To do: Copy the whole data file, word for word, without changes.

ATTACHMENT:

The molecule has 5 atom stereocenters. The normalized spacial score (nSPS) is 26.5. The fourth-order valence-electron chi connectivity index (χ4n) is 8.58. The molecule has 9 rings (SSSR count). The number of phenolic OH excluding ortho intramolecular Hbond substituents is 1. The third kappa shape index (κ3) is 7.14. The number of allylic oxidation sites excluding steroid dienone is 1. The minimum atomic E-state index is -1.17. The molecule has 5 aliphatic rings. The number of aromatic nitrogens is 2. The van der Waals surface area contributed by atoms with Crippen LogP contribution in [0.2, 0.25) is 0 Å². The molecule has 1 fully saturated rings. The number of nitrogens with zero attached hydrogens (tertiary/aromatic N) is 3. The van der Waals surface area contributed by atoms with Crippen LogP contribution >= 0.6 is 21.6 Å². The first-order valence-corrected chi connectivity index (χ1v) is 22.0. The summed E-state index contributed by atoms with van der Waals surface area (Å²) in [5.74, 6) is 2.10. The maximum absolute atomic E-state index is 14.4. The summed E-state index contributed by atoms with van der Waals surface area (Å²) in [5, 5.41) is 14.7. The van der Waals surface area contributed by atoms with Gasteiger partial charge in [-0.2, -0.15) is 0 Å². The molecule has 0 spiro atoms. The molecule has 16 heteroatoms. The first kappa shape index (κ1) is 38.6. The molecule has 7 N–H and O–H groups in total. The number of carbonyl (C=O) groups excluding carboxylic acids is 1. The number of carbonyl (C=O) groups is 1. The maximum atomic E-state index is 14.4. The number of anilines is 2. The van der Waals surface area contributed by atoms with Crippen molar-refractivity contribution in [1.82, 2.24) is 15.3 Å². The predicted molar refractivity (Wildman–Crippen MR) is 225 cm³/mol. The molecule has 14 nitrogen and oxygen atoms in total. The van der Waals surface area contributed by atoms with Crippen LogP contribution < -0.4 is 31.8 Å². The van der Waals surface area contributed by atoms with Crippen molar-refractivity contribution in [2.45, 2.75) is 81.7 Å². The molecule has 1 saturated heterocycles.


The molecule has 5 atom stereocenters. The normalized spacial score (nSPS) is 26.5. The fourth-order valence-electron chi connectivity index (χ4n) is 8.58. The molecule has 9 rings (SSSR count). The number of phenolic OH excluding ortho intramolecular Hbond substituents is 1. The third kappa shape index (κ3) is 7.14. The number of allylic oxidation sites excluding steroid dienone is 1. The minimum atomic E-state index is -1.17. The molecule has 5 aliphatic rings. The number of aromatic nitrogens is 2. The van der Waals surface area contributed by atoms with Crippen LogP contribution in [0.2, 0.25) is 0 Å². The molecule has 1 fully saturated rings. The number of nitrogens with zero attached hydrogens (tertiary/aromatic N) is 3. The van der Waals surface area contributed by atoms with Crippen LogP contribution >= 0.6 is 21.6 Å². The first-order valence-corrected chi connectivity index (χ1v) is 22.0. The summed E-state index contributed by atoms with van der Waals surface area (Å²) in [5.74, 6) is 2.10. The maximum absolute atomic E-state index is 14.4. The summed E-state index contributed by atoms with van der Waals surface area (Å²) in [5, 5.41) is 14.7. The van der Waals surface area contributed by atoms with Gasteiger partial charge in [-0.2, -0.15) is 0 Å². The molecule has 0 spiro atoms. The molecule has 16 heteroatoms. The first kappa shape index (κ1) is 38.6. The molecule has 7 N–H and O–H groups in total. The number of carbonyl (C=O) groups excluding carboxylic acids is 1. The number of carbonyl (C=O) groups is 1. The maximum atomic E-state index is 14.4. The number of anilines is 2. The van der Waals surface area contributed by atoms with Crippen molar-refractivity contribution in [1.82, 2.24) is 15.3 Å². The predicted molar refractivity (Wildman–Crippen MR) is 225 cm³/mol. The molecule has 14 nitrogen and oxygen atoms in total. The van der Waals surface area contributed by atoms with Crippen LogP contribution < -0.4 is 31.8 Å². The van der Waals surface area contributed by atoms with Crippen molar-refractivity contribution in [2.45, 2.75) is 81.7 Å². The molecule has 1 saturated heterocycles.